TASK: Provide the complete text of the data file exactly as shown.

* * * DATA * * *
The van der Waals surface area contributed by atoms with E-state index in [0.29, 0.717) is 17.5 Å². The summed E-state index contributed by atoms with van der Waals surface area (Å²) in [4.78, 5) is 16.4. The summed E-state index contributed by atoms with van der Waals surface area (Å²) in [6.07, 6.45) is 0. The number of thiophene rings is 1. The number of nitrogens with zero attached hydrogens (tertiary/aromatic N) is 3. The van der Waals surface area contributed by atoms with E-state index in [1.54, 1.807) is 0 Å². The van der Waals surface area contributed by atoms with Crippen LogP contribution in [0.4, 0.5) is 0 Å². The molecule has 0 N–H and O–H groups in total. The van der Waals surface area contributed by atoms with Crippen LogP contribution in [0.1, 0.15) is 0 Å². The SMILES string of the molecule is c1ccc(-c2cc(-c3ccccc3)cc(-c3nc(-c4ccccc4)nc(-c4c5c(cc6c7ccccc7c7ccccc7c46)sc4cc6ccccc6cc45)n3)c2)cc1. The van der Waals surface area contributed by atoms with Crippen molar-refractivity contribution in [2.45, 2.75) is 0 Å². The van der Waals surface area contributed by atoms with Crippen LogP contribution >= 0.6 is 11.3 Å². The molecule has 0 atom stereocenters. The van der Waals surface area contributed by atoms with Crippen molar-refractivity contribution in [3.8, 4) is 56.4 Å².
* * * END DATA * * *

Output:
The van der Waals surface area contributed by atoms with E-state index in [0.29, 0.717) is 17.5 Å². The summed E-state index contributed by atoms with van der Waals surface area (Å²) in [4.78, 5) is 16.4. The summed E-state index contributed by atoms with van der Waals surface area (Å²) in [6.07, 6.45) is 0. The number of thiophene rings is 1. The number of nitrogens with zero attached hydrogens (tertiary/aromatic N) is 3. The van der Waals surface area contributed by atoms with E-state index in [1.54, 1.807) is 0 Å². The van der Waals surface area contributed by atoms with Crippen LogP contribution in [0.4, 0.5) is 0 Å². The molecule has 0 N–H and O–H groups in total. The van der Waals surface area contributed by atoms with Crippen LogP contribution in [0.1, 0.15) is 0 Å². The SMILES string of the molecule is c1ccc(-c2cc(-c3ccccc3)cc(-c3nc(-c4ccccc4)nc(-c4c5c(cc6c7ccccc7c7ccccc7c46)sc4cc6ccccc6cc45)n3)c2)cc1. The van der Waals surface area contributed by atoms with Crippen molar-refractivity contribution in [2.45, 2.75) is 0 Å². The van der Waals surface area contributed by atoms with Crippen LogP contribution >= 0.6 is 11.3 Å². The molecule has 0 atom stereocenters. The van der Waals surface area contributed by atoms with Crippen molar-refractivity contribution in [3.8, 4) is 56.4 Å².